'A bit unnerving': COVID-19 survivors worried about future consequences

Matt Greenshields says it was a long process before he felt he was finally over the symptoms of COVID-19.

Calgary student describes slow, painful recovery from COVID-19 symptoms

Matt Greenshields, shown in a family handout photo from late March, has recovered from COVID-19 but now warns the recovery is long and the long-term effects are unknown. (Greenshields family/Canadian Press)

Matt Greenshields says it was a long process before he felt he was finally over the symptoms of COVID-19.

The University of Calgary student was diagnosed with the virus in mid-March. Combined with an undiagnosed case of mononucleosis, he found himself in an oxygen tent in the intensive care unit of Calgary's South Health Campus.

The recovery was slow. He had lung problems for a couple of months, his liver enzymes were abnormal and his heart rate was elevated.

Greenshields, 20, said his doctor had him in for checkups every couple of weeks for bloodwork.

He was technically COVID-free on April 1 but says he didn't feel like himself until the end of May. He didn't return to playing sports until June.

"It started that I literally couldn't get out of bed. I would sleep for 16 to 18 hours a day. As the weeks go by I'd get out of bed and try and do a couple of pushups. I obviously was struggling," Greenshields said.

"Just because the fatigue that was left over and the hit that my body took. It took quite a while to get over that," said Greenshields.

He is now staying away from large crowds and continues to practise physical distancing. Greenshields came forward with his story in the spring when he said he feared people his age were not taking the COVID-19 threat seriously.

He's still concerned.

"Even now they're saying they don't know what the long-term effects are going to be. Is there anything that's going to happen in a year from now or if I ever get a sniffly nose today the doctors are saying come in just because they don't know if it's a sniffly nose or related to COVID or not?" Greenshields said.

"It's a bit unnerving for sure. Every time I'm feeling any sort of symptom I kind of get a little bit of a flashback to how it was and I'm a little bit scared but a lot of the time it just goes away, and I'm OK now."

Lingering impact

COVID survivor support websites have popped up across the globe with individuals expressing concerns about the lingering impact of the virus. Many complain of persistent cough, breathing problems, fatigue and chest and joint pain.

These are the most common symptoms respiratory therapist Jessica DeMars also sees in clients who have had COVID, and who may suffer from neurological and gastrointestinal problems.

"A lot of these people are really quite fatigued and can't tolerate work. And then you've got anxiety on top of 'I need to get back to work' or the anxiety of 'I don't know what's wrong with me and nobody knows what's wrong with me,"' said DeMars, who owns Breathe Well Physio.

Dr. Jim Kellner, a professor in the departments of pediatrics, microbiology, immunology and infectious disease and community health sciences at the Cumming School of Medicine in Calgary said lingering symptoms aren't a total surprise.

"Some folks have very long symptoms because it's been such a severe disease.… And if you've had a very long hospitalization, you become very weak, and with that weakness is fatigue and nothing works well," Kellner said.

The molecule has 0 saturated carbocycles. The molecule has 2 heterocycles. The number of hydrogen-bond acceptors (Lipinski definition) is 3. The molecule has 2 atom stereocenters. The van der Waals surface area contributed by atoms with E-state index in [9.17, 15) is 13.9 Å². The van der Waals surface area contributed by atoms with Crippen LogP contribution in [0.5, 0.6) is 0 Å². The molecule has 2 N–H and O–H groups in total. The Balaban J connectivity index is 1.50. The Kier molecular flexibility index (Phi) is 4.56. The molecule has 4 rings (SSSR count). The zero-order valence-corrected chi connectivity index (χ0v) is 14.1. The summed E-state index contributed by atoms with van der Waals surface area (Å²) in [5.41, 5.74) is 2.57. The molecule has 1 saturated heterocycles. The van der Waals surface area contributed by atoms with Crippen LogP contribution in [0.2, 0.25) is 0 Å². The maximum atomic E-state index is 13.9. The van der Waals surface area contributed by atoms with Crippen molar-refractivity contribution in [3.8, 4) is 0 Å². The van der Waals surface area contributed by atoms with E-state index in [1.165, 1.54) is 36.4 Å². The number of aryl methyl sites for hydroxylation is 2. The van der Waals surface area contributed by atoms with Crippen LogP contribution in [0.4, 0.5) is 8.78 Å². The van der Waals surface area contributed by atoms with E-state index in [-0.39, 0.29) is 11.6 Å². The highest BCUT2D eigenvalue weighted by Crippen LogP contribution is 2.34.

Kellner said the vast majority of people do recover quickly —usually between weeks to months — but there are a number that have the symptoms a lot longer.

He said the long-term impact isn't dissimilar to those who suffer serious bouts of pneumonia. But he said there are still unanswered questions about the future.

"We know COVID interacts with our systems at a cellular and tissue level, which is different from other viruses and infections. So are there some unique aspects on how it attacks our systems that lead to persistent symptoms in some unique way?" he asked.

Dealing with lasting effects

It's the unknown that prompted DeMars and her partner, Simone Hunter, to team up with a Calgary clinic to develop a program for individuals with lasting effects who are looking for help getting ready to return to the workplace.

"Before this started, they weren't being taken seriously. The worst thing you can say to someone who has very real symptoms is 'it's all in your head."'

Hunter said clients feel "scared, very isolated and ostracized" and sometimes just need to learn how to breathe after recovery.

"People get stuck in one pattern and it's like you're always breathing like your engine is revved high, and as soon as you do an activity, you have no more gears. Just teaching people this is your new baseline," she said.

"If you wind up with a respiratory issue or something a little bit wonky, you're discharged home with a 'good luck' and you are just as debilitated, maybe have just as much trauma as someone with a burn — but because you don't have the diagnosis, there's no problem," Hunter said.

Uyen Nguyen, executive director of the Synaptic Spinal Cord Injury and Neuro Rehabilitation Centre, said her facility will also provide nutritional and mental health support for those who need it.

"When we first discussed this, we were kind of projecting, thinking it would be respiratory and it would be the severe cases, but that's not what we're finding," she said.

Nguyen said many people are struggling with ongoing symptoms including breathing problems, fatigue, body pain and anxiety from their symptoms not going away.

"What do people do when they still have residual symptoms or they still have complications that aren't being met? If it really is the long haul COVID patients that sort of rise in needs, we want to be able to respond and give them what they need."


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